Questions from my fuzzy brain

Parents and children together as learners in Urumqi

Parents and children together as learners in Urumqi

True wisdom comes to each of us when we realize how little we understand about life, ourselves, and the world around us.

Attributed to Socrates

I’m back in England and trying to shake off the jet lag. This might account for some rather fuzzy thinking today. Having spent the best part of forty years working in Education, I become increasingly aware of how little I know about the areas in which I am supposed to have some level of expertise. This is further compounded when I attempt to place my professional learning in an international context. But then, this is all part of the excitement of being a teacher, a researcher and a learner. Perhaps when the jet lag wears off things might become a little clearer.

Over the course of a few days in China I was able to have discussions with teachers and post-graduate students as well as visiting schools and embarking on some conversations (through an interpreter) with children. I encountered much that was familiar. Dedicated teachers who demonstrated their professional knowledge and understanding, and applied their skills to managing groups of children with a range of needs; students eager to acquire insights into how research can inform improvements in the lives of children and their families. Much of what I saw in schools and university classrooms was very similar to what I might have seen in England, India, Ireland or any of the other countries with which I am acquainted. But as with any other learning it is the unfamiliar that is challenging and ensures that we have the motivation to continue learning.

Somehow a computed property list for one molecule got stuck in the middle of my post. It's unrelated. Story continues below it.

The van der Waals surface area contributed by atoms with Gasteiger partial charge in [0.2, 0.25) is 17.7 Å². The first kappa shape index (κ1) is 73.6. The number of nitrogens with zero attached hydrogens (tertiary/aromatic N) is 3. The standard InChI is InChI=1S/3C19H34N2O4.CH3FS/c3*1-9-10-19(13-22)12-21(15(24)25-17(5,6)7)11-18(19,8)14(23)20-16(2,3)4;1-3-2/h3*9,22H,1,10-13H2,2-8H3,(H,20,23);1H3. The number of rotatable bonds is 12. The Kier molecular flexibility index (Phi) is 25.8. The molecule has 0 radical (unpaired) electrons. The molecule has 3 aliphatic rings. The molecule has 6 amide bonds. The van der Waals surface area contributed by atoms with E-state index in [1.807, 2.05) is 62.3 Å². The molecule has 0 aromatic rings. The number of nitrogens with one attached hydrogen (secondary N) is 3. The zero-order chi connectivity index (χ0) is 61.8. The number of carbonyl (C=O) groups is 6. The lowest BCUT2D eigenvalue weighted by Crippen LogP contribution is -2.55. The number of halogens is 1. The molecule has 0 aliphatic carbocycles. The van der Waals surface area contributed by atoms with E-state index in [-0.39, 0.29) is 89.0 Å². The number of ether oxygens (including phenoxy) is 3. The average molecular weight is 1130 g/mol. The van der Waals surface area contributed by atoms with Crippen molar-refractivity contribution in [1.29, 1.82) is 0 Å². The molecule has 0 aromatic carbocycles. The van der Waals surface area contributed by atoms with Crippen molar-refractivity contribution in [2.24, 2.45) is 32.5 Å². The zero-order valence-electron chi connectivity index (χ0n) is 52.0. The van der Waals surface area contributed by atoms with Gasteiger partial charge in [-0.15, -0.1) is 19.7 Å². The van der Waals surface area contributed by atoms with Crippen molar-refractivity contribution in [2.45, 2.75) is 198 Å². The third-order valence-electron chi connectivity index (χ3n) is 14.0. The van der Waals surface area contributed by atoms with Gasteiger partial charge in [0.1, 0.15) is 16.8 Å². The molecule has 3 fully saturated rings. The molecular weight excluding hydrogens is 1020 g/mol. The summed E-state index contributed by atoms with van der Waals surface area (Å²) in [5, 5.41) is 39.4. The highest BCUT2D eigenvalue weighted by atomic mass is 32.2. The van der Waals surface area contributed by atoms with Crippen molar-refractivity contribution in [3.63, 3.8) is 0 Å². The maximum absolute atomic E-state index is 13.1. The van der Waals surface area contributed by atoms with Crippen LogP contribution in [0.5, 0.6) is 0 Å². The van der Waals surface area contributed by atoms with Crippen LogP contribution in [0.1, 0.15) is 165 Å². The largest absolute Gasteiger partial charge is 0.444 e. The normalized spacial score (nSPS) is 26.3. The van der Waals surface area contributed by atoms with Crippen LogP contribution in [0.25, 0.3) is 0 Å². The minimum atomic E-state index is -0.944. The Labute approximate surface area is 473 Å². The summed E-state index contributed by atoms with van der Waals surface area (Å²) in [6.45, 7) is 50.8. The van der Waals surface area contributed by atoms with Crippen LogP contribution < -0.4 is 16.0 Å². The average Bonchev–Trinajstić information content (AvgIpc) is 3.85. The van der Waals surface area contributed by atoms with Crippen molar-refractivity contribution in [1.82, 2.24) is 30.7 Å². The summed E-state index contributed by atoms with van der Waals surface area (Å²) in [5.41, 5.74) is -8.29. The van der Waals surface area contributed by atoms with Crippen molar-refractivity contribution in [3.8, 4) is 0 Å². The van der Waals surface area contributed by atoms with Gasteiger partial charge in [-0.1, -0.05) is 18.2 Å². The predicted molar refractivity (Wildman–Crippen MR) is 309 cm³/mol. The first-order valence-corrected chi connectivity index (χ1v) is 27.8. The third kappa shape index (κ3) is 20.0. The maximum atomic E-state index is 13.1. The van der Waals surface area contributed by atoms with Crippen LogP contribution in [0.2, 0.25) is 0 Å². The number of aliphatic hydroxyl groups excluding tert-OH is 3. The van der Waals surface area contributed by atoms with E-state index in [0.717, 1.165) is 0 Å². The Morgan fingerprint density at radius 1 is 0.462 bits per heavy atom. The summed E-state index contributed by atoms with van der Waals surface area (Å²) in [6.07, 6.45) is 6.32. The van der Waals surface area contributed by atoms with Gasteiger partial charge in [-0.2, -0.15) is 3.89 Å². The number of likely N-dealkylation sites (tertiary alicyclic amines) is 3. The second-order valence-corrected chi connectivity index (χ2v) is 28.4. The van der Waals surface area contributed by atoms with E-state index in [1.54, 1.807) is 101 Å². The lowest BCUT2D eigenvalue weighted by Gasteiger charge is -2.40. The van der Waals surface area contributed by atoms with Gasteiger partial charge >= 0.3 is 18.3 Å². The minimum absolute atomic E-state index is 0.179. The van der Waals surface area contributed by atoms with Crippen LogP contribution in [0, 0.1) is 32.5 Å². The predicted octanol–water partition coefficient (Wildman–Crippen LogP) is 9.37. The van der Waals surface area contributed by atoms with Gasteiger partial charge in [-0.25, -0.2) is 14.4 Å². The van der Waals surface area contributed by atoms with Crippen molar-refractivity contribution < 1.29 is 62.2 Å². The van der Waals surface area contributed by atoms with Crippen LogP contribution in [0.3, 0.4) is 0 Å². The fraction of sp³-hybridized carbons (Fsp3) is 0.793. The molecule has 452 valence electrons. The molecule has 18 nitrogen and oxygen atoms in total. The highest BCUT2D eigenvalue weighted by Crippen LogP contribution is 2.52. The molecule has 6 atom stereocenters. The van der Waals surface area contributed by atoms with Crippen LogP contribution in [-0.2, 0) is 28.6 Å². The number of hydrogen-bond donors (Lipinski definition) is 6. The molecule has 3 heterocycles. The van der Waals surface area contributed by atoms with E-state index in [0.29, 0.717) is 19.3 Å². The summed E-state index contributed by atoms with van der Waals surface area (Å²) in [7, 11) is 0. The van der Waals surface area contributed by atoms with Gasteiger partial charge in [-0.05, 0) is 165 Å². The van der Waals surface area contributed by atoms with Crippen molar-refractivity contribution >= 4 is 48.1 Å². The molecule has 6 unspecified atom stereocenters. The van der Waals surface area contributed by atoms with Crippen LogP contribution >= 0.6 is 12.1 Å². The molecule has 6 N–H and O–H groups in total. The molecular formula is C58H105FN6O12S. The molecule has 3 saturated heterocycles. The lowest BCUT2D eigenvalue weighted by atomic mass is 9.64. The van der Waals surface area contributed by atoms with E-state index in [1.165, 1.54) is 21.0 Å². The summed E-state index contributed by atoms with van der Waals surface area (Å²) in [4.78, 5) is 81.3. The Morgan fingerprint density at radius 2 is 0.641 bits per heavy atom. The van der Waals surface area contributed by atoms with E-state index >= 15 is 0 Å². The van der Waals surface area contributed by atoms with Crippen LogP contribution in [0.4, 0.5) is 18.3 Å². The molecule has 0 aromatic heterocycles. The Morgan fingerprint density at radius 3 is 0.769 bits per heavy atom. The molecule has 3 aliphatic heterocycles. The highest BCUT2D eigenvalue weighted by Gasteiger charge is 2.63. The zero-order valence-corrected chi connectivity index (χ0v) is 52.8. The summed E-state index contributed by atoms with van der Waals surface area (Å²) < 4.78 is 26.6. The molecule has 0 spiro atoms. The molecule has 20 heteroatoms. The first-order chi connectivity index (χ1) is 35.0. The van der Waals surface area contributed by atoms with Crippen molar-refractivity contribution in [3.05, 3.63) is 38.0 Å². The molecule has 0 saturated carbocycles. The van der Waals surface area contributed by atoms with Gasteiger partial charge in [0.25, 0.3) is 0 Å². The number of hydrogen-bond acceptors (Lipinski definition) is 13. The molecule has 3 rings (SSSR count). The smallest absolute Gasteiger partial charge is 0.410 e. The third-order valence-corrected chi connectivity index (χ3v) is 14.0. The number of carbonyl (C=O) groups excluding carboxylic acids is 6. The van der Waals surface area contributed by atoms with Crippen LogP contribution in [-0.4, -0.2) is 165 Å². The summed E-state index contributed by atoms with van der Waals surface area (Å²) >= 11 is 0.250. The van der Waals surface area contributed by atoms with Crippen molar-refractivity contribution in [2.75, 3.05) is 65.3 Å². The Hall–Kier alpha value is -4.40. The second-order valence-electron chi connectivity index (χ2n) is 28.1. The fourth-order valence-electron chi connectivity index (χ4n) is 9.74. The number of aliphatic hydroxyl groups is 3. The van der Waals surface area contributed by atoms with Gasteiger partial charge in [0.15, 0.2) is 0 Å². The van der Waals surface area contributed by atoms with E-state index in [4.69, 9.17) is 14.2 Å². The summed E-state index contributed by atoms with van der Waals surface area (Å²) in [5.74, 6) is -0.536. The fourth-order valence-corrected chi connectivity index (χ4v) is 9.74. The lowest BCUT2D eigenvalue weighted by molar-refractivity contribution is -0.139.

I always feel that it is good to come away from a situation that has raised a number of questions, and to make time to think about these.  I find that when I visit schools in countries other than my own, this is a  frequent, often challenging but invariably rewarding experience. An example of this  occurred a couple of days ago when visiting a facility for pre-school aged deaf children in Ürümqi. In one classroom there were more adults than children, all seated on the floor engaged in a range of play activities. There was evident enjoyment in the learning taking place and real purpose in the tasks I was observing. Talking with the teacher in charge of the school she explained that most of the adults I was watching were parents. This was a situation that I might have encountered in many schools in England, where parents are frequent visitors to classrooms. However, the next piece of information with which she provided me, surprised me and led to the questions that continue to buzz around my fuzzy brain.